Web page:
Co-op and condo boards in New York City are always on the lookout for amenities that boost the value – and livability – of their buildings. In the bargain, many are looking to make their buildings more eco-friendly and economical. For these reasons, green roofs are catching on. But do the benefits merit the cost? And what are the drawbacks?
"If you're adding green features, you're looking at staying in the long term, because that's where you get the savings," Anna Karp, a cofounder of Bolster, an online home-improvement service, tells Brick Underground. "A lot of the benefits you're looking at are environmental, some of which are not quantifiable."
Costs, however, are quantifiable, and it’s best to understand them before you take the plunge. "It's better to know everything that's included, from the engineer, the architect, the costs of plants, labor, materials, insurance, and so on and so forth," says Karp. "You really need to know all these variables and numbers before you even start so you're not in a sticker shock situation."
There are ways to cut those costs. Major rebates are available to buildings that go green, most notably a state-sponsored one-year tax abatement, offering $4.50 for each square foot of green roof built, for a maximum subsidy of up to $100,000. Depending on the location of your building, there are grants via the Department of Environmental Protection (DEP) to encourage green roofs in flood-prone areas because, among their many benefits, green roofs absorb rainwater.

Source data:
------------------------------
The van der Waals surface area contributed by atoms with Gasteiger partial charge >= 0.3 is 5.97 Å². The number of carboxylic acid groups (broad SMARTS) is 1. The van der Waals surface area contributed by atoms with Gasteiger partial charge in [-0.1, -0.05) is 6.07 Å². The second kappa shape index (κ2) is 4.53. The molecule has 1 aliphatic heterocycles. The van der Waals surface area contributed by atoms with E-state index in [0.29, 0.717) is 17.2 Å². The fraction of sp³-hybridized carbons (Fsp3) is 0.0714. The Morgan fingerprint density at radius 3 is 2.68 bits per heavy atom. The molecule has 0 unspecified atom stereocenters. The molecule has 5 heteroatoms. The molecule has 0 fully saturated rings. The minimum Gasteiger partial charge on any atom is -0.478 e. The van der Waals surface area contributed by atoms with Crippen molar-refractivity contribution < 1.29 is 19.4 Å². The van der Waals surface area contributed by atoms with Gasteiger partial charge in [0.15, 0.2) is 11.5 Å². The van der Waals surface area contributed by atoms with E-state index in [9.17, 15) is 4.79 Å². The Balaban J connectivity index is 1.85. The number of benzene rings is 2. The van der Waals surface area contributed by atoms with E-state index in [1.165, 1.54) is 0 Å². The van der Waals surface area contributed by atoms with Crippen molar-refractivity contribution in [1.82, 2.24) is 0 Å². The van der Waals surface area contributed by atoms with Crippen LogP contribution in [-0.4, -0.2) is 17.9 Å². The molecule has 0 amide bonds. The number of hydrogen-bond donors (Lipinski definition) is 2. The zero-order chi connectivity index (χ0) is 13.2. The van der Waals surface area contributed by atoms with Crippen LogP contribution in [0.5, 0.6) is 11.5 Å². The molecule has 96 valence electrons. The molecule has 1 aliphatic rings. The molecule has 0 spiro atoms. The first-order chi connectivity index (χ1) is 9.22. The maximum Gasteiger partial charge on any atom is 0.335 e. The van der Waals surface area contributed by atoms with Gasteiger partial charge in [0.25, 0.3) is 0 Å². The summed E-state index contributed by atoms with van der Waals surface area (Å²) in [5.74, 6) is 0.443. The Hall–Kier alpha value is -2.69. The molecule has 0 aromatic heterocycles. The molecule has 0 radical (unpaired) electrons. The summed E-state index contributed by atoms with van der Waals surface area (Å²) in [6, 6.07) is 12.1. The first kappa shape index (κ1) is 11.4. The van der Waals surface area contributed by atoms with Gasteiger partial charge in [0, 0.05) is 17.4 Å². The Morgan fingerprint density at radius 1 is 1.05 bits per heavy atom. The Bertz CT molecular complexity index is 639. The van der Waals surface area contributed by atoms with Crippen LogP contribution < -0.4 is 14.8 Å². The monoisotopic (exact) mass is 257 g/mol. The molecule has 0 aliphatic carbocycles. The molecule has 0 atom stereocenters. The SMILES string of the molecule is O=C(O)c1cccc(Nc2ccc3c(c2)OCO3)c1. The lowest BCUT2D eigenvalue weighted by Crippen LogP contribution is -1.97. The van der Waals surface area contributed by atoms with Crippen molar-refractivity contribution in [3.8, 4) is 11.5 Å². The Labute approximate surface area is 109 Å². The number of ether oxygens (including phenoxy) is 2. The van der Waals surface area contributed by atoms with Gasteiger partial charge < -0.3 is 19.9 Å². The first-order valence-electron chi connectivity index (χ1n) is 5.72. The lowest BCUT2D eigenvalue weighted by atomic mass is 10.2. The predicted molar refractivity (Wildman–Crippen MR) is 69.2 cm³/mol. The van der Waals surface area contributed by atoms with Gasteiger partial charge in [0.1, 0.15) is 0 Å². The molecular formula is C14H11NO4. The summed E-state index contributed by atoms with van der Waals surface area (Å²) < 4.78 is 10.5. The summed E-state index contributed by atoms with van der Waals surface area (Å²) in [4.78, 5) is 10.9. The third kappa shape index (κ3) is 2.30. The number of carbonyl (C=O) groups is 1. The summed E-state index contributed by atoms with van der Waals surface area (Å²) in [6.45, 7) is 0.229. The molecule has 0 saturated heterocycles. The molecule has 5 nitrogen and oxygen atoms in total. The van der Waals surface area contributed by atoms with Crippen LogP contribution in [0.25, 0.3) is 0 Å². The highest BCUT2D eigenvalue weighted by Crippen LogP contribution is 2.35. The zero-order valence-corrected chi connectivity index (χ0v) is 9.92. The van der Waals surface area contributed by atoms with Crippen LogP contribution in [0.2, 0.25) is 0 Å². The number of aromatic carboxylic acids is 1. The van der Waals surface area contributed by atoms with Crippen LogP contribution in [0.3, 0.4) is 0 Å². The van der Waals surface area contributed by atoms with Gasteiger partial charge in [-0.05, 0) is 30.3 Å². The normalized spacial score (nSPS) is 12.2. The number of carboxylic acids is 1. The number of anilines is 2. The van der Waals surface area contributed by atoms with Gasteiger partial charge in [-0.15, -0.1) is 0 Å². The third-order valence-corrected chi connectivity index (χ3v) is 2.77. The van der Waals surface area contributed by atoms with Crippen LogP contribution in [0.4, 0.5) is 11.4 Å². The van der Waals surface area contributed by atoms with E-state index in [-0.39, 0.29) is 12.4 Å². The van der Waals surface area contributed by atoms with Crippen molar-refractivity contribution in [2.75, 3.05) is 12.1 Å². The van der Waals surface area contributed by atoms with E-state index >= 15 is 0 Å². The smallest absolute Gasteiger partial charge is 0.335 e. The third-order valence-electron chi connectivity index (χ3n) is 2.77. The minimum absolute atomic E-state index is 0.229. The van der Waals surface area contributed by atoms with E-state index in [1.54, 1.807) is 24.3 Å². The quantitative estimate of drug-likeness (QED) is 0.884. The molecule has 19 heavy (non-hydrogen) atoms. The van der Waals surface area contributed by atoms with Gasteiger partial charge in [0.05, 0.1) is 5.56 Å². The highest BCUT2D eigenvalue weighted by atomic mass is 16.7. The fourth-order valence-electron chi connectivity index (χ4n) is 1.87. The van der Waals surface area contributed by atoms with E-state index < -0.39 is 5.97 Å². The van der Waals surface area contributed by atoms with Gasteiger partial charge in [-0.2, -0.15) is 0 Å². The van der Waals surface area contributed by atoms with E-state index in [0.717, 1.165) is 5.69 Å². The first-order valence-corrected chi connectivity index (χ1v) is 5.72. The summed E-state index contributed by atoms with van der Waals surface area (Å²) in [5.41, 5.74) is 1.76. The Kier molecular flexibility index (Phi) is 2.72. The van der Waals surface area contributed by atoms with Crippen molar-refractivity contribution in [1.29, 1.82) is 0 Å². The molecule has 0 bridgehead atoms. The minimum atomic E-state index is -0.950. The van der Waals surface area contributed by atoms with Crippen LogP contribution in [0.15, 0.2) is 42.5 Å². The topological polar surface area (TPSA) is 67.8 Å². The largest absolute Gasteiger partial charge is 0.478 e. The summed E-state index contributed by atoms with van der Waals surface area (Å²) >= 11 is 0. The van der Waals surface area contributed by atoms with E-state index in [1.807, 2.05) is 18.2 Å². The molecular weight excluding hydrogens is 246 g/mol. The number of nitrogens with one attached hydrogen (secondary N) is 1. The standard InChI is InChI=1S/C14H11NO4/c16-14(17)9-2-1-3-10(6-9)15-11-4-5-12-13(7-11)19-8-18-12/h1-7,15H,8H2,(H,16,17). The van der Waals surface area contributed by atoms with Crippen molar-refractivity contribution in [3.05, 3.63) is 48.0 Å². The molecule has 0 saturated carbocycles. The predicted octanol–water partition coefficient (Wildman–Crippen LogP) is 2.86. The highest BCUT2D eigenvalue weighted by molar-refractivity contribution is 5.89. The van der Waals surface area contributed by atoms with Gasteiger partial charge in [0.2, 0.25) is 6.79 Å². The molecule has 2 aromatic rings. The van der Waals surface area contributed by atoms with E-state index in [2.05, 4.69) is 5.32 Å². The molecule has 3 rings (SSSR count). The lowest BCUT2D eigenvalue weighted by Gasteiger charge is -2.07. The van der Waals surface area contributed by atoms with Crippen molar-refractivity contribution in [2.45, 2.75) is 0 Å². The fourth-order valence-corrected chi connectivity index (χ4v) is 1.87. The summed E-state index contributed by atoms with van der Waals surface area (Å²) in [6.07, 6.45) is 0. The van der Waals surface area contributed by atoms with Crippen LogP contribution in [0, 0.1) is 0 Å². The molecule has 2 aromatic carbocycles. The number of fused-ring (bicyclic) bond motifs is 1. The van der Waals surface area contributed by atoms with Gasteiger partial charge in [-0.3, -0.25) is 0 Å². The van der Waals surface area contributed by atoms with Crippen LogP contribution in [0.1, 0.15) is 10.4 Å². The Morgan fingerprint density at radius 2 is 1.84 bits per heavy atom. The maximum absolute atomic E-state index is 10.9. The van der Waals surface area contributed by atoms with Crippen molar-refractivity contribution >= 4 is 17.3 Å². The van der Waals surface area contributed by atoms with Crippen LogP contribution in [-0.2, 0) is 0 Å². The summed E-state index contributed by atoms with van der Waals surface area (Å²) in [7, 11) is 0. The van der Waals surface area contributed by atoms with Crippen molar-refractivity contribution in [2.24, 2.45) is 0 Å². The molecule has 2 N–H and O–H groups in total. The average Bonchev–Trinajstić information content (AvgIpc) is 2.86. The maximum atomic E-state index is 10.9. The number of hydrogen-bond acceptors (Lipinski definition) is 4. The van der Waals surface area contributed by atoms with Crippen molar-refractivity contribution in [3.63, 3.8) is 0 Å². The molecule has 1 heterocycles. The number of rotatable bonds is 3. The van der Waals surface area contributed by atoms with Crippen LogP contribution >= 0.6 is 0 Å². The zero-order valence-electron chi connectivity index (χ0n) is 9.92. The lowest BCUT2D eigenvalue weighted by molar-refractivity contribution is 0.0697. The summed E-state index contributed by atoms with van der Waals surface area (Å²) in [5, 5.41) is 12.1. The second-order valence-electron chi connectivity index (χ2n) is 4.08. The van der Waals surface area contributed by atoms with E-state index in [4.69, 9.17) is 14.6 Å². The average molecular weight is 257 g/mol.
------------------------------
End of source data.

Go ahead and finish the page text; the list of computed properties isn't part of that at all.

"In Gowanus [and] near Newtown Creek, so many projects have been funded this way," says Sri Rangarajan, Bolster’s advisor on green roof projects. "It does take some time, maybe two to three extra months, to go through the review process." And once the roof is in place, buildings must sign an agreement to maintain the roof for at least 20 years, in exchange for heavy subsidies from the DEP. It may be worth your while to look into it.
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